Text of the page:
Hart (1890-1962) was a pioneering transgender person, who not only assumed male garb and took on a male identity but legally married a woman “of decided physical attractions,” according to Gilbert. “Women of normal sex life,” wrote the psychiatrist, “felt themselves attracted to her because of her aggressive male characteristics.” Dr. Alan Hart became a leading physician in the field of tuberculosis detection, and practiced in Oregon, Idaho, and Connecticut. In addition, he also wrote three novels, the best known of which is Dr. Mallory (1935), set on the Oregon coast.

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Portland, Ore.

James Beard home
2223 SW Salmon Street (private)

Now an apartment building, this site was once the home of culinary great James Beard (1903-1985). His mother operated a boarding house at this location – she was, in Beard’s words, “a strong-headed, opinionated woman, addicted to theater and the art of entertaining.” She also ran a catering service for her wealthy friends, along with her business partner, Canton-born Jue Let. Beard recalled that his mother’s culinary colleague “taught me ‘taste memory,’ my trump card ability to recapture thousands of memories of eating, right back to my childhood.”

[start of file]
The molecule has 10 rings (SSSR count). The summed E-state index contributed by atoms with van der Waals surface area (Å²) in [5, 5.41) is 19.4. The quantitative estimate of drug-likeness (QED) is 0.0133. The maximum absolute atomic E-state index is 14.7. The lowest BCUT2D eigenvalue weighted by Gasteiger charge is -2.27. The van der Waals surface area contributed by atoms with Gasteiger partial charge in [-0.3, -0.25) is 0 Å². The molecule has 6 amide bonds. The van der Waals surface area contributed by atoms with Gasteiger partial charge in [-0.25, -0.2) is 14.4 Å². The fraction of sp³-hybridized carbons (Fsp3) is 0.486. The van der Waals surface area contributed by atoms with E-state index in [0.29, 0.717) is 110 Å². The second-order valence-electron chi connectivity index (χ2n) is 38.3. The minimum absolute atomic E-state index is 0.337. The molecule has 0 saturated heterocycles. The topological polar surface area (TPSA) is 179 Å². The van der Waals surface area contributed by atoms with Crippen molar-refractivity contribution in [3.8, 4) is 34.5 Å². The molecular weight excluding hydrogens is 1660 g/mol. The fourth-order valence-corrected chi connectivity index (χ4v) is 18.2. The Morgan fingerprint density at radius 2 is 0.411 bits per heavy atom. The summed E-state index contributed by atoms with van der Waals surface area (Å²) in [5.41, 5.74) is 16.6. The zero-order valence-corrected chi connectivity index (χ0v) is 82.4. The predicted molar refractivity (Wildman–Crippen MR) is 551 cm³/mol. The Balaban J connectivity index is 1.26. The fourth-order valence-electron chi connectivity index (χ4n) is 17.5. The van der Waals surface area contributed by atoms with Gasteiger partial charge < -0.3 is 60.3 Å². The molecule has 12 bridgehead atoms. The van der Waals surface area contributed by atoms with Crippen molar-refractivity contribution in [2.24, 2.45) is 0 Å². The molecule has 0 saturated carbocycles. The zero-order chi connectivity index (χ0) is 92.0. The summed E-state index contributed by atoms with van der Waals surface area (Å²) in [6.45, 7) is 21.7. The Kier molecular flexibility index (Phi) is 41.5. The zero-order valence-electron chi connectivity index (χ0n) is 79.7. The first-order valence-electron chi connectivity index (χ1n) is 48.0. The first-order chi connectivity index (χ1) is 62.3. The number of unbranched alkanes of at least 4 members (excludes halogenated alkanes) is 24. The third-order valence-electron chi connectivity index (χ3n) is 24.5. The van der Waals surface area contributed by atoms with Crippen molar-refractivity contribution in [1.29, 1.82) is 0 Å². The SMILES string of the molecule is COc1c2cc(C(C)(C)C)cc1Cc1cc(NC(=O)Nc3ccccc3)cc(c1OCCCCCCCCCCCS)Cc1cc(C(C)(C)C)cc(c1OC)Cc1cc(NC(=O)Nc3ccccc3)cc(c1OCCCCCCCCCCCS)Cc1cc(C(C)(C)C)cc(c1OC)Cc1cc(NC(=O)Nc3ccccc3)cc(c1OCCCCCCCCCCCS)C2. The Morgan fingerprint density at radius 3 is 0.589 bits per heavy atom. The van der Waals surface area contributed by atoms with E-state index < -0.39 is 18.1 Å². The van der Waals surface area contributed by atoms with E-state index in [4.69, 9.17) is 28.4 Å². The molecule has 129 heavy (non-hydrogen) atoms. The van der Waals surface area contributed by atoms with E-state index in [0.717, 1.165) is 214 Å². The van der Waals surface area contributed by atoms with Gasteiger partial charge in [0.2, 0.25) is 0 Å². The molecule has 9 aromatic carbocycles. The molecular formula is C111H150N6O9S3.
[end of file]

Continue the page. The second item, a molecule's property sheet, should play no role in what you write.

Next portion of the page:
Beard studied locally at Reed College, but in 1922, was expelled from the school for homosexual liaisons with other students and with a professor. (Ironically, in 1974, he received an honorary degree from Reed, after he had become a celebrity.) After the scandal, Beard took voice lessons in London from Enrico Caruso’s coach and later returned to Portland, where he pursued a career as an actor.

Eventually, Beard relocated to New York City, where he achieved fame as the author of numerous best-selling cookbooks.


The well-known culinary institute, the James Beard Foundation, was named in his honor and is located at the site of the Greenwich Village home he shared with his lover, architect Gino Cofacci.